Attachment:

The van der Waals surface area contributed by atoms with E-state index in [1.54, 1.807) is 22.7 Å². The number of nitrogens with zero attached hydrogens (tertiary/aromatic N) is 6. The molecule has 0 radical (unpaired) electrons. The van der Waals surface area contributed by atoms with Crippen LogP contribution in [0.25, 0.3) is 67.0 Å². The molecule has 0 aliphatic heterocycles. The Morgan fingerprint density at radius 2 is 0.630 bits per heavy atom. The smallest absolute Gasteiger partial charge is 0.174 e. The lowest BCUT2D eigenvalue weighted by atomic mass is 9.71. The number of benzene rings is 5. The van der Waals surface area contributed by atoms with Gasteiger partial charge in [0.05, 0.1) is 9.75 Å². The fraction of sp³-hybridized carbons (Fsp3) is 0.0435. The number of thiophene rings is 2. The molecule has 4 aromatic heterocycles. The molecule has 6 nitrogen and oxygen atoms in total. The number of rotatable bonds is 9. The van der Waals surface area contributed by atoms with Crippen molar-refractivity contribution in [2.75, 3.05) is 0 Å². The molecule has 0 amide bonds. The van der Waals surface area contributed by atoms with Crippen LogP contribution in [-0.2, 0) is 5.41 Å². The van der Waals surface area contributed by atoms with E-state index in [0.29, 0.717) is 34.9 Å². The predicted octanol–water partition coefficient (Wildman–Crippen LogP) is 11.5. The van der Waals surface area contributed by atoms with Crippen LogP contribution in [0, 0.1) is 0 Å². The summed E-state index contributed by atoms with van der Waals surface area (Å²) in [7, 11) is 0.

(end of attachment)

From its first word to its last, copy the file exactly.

The van der Waals surface area contributed by atoms with E-state index in [1.54, 1.807) is 22.7 Å². The number of nitrogens with zero attached hydrogens (tertiary/aromatic N) is 6. The molecule has 0 radical (unpaired) electrons. The van der Waals surface area contributed by atoms with Crippen LogP contribution in [0.25, 0.3) is 67.0 Å². The molecule has 0 aliphatic heterocycles. The Morgan fingerprint density at radius 2 is 0.630 bits per heavy atom. The smallest absolute Gasteiger partial charge is 0.174 e. The lowest BCUT2D eigenvalue weighted by atomic mass is 9.71. The number of benzene rings is 5. The van der Waals surface area contributed by atoms with Gasteiger partial charge in [0.05, 0.1) is 9.75 Å². The fraction of sp³-hybridized carbons (Fsp3) is 0.0435. The number of thiophene rings is 2. The molecule has 4 aromatic heterocycles. The molecule has 6 nitrogen and oxygen atoms in total. The number of rotatable bonds is 9. The van der Waals surface area contributed by atoms with Crippen molar-refractivity contribution in [2.75, 3.05) is 0 Å². The molecule has 0 amide bonds. The van der Waals surface area contributed by atoms with Crippen LogP contribution in [-0.2, 0) is 5.41 Å². The van der Waals surface area contributed by atoms with E-state index in [0.29, 0.717) is 34.9 Å². The predicted octanol–water partition coefficient (Wildman–Crippen LogP) is 11.5. The van der Waals surface area contributed by atoms with Crippen LogP contribution in [0, 0.1) is 0 Å². The summed E-state index contributed by atoms with van der Waals surface area (Å²) in [7, 11) is 0.